Dalian Wanda Group is selling stakes in nearly $4.5 billion in real estate projects across the UK, US, China and Australia to a privately held company controlled by its chairman Wang Jianlin, according to an announcement to the Hong Kong stock exchange on Thursday.
The asset sale is part of what the company says is a $1 billion restructuring after the property and entertainment conglomerate became a focal point for a Chinese government crackdown on cross-border deals and excessive leverage over the past few months.
Analysts believe that the restructuring is likely to be an intermediate step in the Wanda ultimately selling off its interests in property projects in London, Chicago, Sydney and other locations, that made it into one of China’s best known players during the country’s 2012 to 2016 “go global” spree.
Wanda Offloading Overseas Projects
While details of the restructuring remain in the works, Wanda’s announcement reveals a framework agreement, under which Wanda Hotel development is disposing of Wanda Properties Investment, which through its subsidiaries owns projects in Guilin, Chicago, London and Australia to Dalian Wanda Commercial Properties, a company majority-owned by Wang Jianlin and his family.
Among the assets being transferred are a 60 percent equity interest in its pair of landmark Aussie projects under development, the $1 billion One Circular Quay apartment and hotel tower in Sydney and the $1.6 billion Jewel resort on the Gold Coast.
On Tuesday, Wanda Hotel Development had said the Australian projects were not for sale, dismissing reports that it was seeking a buyer for the two assets totalling nearly $1.5 billion.
The hotel unit is also selling its interest in the $1 billion One Nine Elms project in London, slated to be a large-scale, mixed-use complex with an estimated price tag of $1.1 billion. Wanda Hotel Development is also offloading its stake in the ongoing Vista Tower project, a billion-dollar hotel and residential skyscraper in Chicago. The Guilin project is a Wanda Plaza shopping and housing complex in the southeastern Chinese city.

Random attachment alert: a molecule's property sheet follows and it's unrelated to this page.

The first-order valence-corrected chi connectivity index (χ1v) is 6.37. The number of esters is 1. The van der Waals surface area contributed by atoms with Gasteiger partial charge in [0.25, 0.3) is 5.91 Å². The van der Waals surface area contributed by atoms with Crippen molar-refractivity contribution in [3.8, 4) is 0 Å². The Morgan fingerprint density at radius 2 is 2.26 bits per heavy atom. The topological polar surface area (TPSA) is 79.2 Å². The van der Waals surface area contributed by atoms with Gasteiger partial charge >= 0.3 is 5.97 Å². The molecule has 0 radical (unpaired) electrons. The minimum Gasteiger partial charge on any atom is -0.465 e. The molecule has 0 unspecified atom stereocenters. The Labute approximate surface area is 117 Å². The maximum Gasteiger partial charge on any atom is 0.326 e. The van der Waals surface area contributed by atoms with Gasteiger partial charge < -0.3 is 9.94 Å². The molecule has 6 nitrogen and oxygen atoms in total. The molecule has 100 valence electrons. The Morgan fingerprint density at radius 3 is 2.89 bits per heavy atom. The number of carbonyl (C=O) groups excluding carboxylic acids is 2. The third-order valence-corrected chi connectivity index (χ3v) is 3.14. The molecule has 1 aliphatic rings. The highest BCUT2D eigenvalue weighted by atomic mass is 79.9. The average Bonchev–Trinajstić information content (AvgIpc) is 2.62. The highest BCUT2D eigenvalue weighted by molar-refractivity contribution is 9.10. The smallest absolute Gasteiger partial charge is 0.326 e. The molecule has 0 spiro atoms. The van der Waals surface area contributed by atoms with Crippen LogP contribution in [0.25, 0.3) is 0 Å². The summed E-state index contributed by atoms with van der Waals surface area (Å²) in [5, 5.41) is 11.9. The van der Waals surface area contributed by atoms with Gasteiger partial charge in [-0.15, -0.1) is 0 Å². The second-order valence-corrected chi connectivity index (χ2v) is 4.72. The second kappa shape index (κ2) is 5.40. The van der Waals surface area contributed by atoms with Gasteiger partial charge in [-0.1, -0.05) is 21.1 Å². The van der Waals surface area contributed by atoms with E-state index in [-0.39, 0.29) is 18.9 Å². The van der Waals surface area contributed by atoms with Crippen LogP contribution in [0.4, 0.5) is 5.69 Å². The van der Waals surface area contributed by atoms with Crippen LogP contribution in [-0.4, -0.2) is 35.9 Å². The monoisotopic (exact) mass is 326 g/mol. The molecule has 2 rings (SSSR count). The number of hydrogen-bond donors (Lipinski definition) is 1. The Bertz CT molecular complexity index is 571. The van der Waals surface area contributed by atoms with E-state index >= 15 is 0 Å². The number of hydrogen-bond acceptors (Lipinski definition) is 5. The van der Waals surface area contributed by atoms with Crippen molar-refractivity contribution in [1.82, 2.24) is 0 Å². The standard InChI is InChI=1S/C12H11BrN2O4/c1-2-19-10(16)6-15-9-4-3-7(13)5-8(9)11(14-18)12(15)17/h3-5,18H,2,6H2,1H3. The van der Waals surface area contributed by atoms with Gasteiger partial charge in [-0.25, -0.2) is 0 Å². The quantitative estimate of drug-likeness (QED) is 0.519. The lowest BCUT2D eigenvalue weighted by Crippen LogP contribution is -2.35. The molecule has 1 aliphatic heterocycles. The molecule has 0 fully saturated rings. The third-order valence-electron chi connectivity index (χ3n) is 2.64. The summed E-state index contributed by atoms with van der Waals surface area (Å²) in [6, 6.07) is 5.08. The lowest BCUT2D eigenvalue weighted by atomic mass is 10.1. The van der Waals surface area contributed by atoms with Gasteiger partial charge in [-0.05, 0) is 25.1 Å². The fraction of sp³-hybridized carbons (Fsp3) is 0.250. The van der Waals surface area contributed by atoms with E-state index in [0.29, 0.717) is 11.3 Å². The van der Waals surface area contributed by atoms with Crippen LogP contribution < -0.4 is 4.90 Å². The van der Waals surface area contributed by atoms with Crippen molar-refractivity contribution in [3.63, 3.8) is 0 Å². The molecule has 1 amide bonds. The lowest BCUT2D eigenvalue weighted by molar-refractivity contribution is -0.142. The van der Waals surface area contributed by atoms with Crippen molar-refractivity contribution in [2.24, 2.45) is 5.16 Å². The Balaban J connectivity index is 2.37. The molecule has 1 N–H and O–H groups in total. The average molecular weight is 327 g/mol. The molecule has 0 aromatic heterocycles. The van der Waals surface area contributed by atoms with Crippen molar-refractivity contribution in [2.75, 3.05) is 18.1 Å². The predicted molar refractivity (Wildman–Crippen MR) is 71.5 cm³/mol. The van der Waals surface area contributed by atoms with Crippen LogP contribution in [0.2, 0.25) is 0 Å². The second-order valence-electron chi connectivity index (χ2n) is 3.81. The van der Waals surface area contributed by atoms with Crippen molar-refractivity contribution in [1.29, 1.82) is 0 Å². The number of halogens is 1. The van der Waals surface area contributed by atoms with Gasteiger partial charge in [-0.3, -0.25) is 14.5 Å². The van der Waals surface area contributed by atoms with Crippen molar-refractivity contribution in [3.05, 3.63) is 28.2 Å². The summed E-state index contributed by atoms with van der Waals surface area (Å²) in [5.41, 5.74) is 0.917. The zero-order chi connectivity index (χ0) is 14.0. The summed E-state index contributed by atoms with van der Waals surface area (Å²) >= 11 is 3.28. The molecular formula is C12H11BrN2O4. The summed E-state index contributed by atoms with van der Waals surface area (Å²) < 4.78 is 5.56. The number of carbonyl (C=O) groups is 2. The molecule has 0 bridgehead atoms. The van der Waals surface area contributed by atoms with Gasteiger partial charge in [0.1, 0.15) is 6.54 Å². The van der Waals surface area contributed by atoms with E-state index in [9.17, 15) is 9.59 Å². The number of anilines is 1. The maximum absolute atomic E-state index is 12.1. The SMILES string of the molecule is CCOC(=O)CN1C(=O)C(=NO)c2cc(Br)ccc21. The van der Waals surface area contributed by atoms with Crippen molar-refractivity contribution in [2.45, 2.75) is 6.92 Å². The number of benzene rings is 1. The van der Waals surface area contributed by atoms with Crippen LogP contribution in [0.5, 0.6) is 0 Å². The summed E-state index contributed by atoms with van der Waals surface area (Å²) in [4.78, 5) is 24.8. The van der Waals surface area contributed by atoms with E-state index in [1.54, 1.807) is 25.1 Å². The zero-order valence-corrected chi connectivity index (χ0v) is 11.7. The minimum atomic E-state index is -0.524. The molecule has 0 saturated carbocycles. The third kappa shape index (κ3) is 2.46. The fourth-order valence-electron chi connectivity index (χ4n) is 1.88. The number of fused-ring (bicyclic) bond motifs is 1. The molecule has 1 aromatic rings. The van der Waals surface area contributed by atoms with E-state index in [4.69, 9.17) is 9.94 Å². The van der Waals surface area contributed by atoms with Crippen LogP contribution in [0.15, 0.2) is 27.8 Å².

HK-Listed Entity to Buy Management Companies
As part of the same agreement, Wanda Hotel Development will purchase Wanda Culture Travel Innovation Group – the group’s theme park management arm – from the company’s mainland cultural division, Beijing Wanda Culture Industry Group for a price provisionally set at RMB 6.3 billion ($945.6 million).
Also changing hands is Wanda Hotel Management – which manages hospitality properties in China, with Wang’s Dalian Wanda Commercial is selling to Wanda Hotel Development for a price provisionally set at RMB 750 million ($112.6 million).
Following the news of the announcement, shares in Wanda Hotel Development rose 40.5 percent on the Hong Kong exchange.
Through the proposed restructuring, the offshore listed firm expects that, “Wanda Hotel Development will become a strategic platform as Wanda Group’s Hong Kong-listed company focusing on theme park and hotel operation and management,” according to an announcement on Wanda’s corporate website.
Dalian Wanda Commercial is the group’s main property development arm, which was delisted from the Hong Kong stock exchange last August.
Listed Unit Will Be Swimming in Cash
The disposal leaves Wanda’s Hong Kong-listed business to focus on operating and managing the hotels and theme parks that Wanda sold off to Sunac China and R&F Properties last month. In that mega-deal, Tianjin-based developer Sunac agreed to buy a 91 percent stake in Wanda’s 13 cultural tourism projects for RMB 43.8 billion ($6.5 billion), while Guangzhou’s R&F acquired a portfolio of 77 hotels from Wanda for RMB 19.9 billion ($2.9 billion).
Through the deal, Sunac agreed to pay a total of RMB 650 million ($98 million) per year in management fees for the cultural tourism projects – Chinese destinations combining theme parks with retail, hotel and residential elements. Wanda Hotel Development will now be able to collect those fees, a windfall after the company generated just HK$385 million ($49 million) in operating cash flow last year, according to an analysis in Bloomberg.
The proposed restructuring marks another step in Wanda’s efforts to downsize its asset portfolio and focus on cash generation amid a government crackdown on acquisitive Chinese firms. Wanda, China’s largest commercial property developer, has come under regulatory fire over a debt-fueled buying binge that transformed the company into a leading overseas investor, picking up trophy real estate, film studios and sports firms around the world.
In June, Chinese regulators reportedly banned Wanda from receiving new bank loans for six overseas entertainment projects. Wang late last month confirmed that Wanda would keep its major acquisitions within China in the future.
Similar scrutiny has been applied to high-profile deal makers Anbang Insurance Group, Fosun International and HNA Group in recent months.